Of course I wanted the illustration when I created the first edition of the Lexicon, but I couldn’t find it anywhere. In the years between creating editions of the Lexicon, the Internet grew more powerful, so that when I got around to shaping the second edition I was able to find the illustration on line, and pay for it on line. That makes me very happy, since that illustration was such an early intimation of the Lexicon.

Master Ultan: What insights into the meaning and significance of the works in the Urth Cycle have you gained through all your work on the Lexicon?

Michael Andre-Driussi: I can’t tell you that now. It will have to come out in essays.

The good news is that I am still not sick of the text! That is pretty amazing, in itself – the fan runs a serious risk in working too hard on the subject of enthusiasm, such that what was once pleasure is degraded into a threadbare remnant, or worse, a chore.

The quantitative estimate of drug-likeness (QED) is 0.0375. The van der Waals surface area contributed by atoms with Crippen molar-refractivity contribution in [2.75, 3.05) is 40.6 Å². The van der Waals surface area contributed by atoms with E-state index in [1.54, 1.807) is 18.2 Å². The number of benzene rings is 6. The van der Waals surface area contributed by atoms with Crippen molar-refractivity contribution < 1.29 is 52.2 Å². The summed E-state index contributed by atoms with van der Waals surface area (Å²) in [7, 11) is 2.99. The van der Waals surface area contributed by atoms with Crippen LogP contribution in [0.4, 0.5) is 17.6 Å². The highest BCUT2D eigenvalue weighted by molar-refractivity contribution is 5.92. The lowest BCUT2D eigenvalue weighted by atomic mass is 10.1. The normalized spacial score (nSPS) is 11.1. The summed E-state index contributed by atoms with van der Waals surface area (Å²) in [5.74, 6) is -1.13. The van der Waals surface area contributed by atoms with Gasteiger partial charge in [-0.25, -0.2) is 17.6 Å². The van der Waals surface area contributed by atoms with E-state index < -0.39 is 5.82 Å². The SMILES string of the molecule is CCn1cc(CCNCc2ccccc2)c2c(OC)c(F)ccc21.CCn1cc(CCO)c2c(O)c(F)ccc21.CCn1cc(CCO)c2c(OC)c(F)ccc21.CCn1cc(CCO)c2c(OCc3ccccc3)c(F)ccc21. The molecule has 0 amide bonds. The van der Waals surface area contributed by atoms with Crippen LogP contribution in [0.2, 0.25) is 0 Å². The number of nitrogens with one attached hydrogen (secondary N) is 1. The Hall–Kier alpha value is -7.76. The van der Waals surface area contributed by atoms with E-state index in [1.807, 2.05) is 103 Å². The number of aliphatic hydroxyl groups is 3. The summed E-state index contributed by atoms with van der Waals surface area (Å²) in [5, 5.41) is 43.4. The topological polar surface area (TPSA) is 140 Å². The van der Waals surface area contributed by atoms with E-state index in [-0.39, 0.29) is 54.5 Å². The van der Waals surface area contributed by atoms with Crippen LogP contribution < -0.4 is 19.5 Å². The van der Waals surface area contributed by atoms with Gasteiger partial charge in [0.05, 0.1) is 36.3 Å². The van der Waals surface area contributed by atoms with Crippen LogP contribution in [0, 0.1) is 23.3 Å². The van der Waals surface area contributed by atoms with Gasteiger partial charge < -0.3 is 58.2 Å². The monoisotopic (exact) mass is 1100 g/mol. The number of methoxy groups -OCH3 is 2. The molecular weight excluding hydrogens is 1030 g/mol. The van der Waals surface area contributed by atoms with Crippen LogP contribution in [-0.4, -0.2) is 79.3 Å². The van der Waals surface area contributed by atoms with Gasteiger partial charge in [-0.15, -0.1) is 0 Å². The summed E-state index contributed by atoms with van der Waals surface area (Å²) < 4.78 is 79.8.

Master Ultan: Well, we’ll certainly look forward to reading the essays. Meanwhile, has Gene Wolfe himself commented at all on the new edition?

Michael Andre-Driussi: Yes, he wrote to me that it is “a marvelous book to get lost in. I know you’re proud, and you have every right to be.”

Master Ultan: Tell me about the printing, publication and distribution of the new edition of the Lexicon.

Michael Andre-Driussi: The first edition was printed in the traditional way, so that we took possession of all 1,000 copies and stored them in our apartment, then put some in storage. As a result, I had the drudgery of all that – being my own warehouse, warehouse man, shipping guy. In addition to sales rep, etc.

This time we are going with Print on Demand, meaning that we do not have boxes of a book cluttering the place up – each copy is made when the order comes in. That is much better!

Plus this time we are offering hardcover, trade paperback, and also Kindle versions. This gives customers more choice. (First edition was hardcover only, and there were complaints about that.)

The distribution is about the same, with the book being carried by major distributors Baker & Taylor and Ingram. Online sales were strong for the first edition, and that continues.

Master Ultan: How’s it going so far? What sort of response have you had to the new edition – reviews, sales, readers’ comments? Do people still make suggestions for definitions, revisions or changes?